eurobonds-fiscal-union

AGAINST eurobonds

FOR eurobonds

1. MORAL HAZARD

Joint issuance of debt through eurobonds introduces a significant moral hazard. When the Maastricht treaty was signed, voters were promised that “financial assistance” for spendthrift economies was strictly prohibited. By agreeing to eurobonds, the EU would be rewarding bad behaviour and giving irresponsible governments access to even more cheap credit.

1. COMPLETING MONETARY UNION

The architects of the euro created a monetary union without the necessary fiscal side to support it. Now, the flaw has been exposed and things obviously cannot continue with “business as usual”. Either the eurozone will collapse, which would be catastrophic for the economies of Europe, or members will need to consolidate a full fiscal union.

2. NO POLITICAL BACKING

A properly functioning fiscal union would need more than just eurobonds. You would also need fiscal transfers from surplus countries to poorer countries; a single treasury to coordinate joint fiscal policy; harmonised taxation and more. Eurobonds on their own are not a panacea – and there is no political appetite on the part of electorates for the kind of radical federalism that would be required.

2. TOUGH RULES

There is no moral hazard associated with eurobonds, because they would only be introduced after the fiscal compact is in place. The compact institutes much tougher rules for member-states, including constitutionally defined debt-ceilings. This would help to avoid a repeat of the current situation, because governments would find it harder to abuse cheap credit.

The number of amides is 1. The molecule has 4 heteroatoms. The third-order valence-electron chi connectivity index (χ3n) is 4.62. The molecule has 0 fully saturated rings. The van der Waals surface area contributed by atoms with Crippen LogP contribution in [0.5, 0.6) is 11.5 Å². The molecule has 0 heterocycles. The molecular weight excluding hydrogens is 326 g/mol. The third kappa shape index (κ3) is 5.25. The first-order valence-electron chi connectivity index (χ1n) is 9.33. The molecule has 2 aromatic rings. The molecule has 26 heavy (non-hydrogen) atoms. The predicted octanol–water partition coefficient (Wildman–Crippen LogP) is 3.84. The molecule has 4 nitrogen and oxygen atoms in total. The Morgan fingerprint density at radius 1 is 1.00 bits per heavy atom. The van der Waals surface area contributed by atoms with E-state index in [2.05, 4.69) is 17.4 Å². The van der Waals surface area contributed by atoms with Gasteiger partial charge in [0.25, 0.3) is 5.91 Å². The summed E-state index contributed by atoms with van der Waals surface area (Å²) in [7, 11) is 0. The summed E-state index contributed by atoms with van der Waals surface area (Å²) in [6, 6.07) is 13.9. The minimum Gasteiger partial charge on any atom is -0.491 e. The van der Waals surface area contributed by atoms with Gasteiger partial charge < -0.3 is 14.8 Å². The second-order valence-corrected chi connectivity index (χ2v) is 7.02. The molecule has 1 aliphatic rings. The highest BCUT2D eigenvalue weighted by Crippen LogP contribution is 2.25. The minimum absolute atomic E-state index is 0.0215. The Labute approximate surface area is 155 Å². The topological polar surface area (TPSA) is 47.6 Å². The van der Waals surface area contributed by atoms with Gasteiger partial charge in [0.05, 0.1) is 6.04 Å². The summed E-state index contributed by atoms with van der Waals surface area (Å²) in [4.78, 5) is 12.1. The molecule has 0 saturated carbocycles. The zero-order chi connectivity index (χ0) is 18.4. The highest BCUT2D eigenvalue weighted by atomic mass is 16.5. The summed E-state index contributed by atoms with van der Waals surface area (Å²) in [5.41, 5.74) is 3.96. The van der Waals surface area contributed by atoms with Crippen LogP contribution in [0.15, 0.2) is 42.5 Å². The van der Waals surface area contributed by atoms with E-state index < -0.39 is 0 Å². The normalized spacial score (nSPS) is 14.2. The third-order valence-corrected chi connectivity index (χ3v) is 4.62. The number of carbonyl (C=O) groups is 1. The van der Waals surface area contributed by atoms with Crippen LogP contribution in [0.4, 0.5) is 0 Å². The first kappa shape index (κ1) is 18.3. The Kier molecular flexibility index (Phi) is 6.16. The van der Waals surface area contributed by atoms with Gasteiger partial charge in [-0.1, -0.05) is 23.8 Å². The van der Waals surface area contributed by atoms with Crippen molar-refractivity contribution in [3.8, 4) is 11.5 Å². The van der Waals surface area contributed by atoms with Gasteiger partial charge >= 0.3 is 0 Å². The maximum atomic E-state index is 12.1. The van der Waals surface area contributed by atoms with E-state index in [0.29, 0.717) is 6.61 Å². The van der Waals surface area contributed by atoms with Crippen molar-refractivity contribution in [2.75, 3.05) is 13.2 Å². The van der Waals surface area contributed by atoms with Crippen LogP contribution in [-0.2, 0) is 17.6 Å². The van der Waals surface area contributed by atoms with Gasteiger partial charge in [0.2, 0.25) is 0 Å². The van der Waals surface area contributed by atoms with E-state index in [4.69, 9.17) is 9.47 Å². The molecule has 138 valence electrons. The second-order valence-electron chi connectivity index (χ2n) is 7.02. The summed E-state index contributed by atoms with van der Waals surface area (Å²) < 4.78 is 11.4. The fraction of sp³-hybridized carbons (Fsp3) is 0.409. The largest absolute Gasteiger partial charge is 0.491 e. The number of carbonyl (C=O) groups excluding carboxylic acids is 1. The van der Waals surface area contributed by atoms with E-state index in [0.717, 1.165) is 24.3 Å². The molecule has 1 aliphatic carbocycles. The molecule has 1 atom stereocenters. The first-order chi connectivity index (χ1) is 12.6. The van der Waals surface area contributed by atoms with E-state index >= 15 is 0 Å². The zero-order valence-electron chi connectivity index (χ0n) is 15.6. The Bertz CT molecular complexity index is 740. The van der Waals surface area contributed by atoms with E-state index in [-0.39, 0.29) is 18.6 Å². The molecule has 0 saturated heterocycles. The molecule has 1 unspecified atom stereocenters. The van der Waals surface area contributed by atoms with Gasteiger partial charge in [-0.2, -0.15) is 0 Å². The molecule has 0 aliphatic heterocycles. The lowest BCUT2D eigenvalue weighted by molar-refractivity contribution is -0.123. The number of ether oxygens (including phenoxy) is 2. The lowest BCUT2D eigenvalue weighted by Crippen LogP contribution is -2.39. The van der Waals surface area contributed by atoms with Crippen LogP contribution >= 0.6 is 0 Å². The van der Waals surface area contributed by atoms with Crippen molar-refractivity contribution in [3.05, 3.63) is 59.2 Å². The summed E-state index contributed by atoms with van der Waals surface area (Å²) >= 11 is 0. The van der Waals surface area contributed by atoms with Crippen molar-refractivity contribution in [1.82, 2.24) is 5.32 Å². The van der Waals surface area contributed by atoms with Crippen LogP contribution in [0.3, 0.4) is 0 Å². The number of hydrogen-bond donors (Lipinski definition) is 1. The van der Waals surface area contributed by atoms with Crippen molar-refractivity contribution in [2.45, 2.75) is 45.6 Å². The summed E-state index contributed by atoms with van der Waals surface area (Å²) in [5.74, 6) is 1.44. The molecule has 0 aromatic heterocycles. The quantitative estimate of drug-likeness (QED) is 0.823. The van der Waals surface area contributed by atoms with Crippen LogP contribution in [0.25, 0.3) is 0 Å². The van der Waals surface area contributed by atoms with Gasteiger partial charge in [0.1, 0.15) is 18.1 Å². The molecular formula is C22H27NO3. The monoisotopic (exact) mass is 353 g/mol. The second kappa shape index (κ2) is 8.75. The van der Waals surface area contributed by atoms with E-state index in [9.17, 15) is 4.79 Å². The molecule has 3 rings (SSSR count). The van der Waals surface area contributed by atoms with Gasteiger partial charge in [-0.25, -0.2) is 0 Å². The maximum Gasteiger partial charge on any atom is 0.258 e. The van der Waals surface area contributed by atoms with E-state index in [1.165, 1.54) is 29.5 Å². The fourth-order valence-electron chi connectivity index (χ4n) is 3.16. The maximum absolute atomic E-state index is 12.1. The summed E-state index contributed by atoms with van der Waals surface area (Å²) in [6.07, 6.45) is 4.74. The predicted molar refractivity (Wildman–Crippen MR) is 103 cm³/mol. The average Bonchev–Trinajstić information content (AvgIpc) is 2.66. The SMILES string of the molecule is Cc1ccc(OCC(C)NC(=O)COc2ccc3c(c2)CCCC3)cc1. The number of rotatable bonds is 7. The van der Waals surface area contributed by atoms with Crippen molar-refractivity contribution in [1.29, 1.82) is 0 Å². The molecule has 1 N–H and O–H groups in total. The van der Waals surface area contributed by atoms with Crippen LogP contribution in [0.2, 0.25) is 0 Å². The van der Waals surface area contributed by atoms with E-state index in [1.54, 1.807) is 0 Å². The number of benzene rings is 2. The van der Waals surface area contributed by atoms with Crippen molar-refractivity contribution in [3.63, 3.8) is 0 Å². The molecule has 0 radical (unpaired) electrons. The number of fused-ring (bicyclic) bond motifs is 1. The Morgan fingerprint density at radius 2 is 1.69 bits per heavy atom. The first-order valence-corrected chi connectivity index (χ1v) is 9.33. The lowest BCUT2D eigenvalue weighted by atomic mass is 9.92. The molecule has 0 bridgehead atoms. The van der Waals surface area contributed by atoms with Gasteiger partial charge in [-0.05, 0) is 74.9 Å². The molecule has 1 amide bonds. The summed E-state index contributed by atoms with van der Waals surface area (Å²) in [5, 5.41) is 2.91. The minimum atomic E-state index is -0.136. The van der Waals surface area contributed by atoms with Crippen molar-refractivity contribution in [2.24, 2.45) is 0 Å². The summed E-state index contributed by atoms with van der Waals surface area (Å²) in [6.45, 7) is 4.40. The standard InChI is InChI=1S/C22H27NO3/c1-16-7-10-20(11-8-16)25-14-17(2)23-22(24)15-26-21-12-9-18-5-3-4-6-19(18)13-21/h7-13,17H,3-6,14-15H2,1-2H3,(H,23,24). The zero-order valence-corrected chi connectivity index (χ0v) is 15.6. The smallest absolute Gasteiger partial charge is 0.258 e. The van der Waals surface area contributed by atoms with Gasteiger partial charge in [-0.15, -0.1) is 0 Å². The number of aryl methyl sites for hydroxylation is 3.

3. ILLEGAL

Eurobonds are illegal – both according to the EU treaties and according to national law (including, importantly, the German federal constitution). Implementing them without treaty change would expose the EU to serious legal challenges.

3. ONE MORE STEP

This is how European integration has always worked; in gradual steps rather than all at once. Eurobonds, therefore, should not be seen as the completing part of the puzzle, but rather as one more important step towards the goal of deeper European integration.

4. TREATY CHANGE

If the EU is serious about eurobonds, then treaty change will be required to make it legal. This will require years of lengthy negotiation, including ratification by national parliaments and possibly referenda in several countries. The current crisis required a solution now, not several years down the road.

4. DIFFERENT BOND TYPES

True, some of the proposals for eurobonds might require treaty change, but the Commission argues (PDF) that certain types of eurobond can be introduced without the need to re-open the treaties.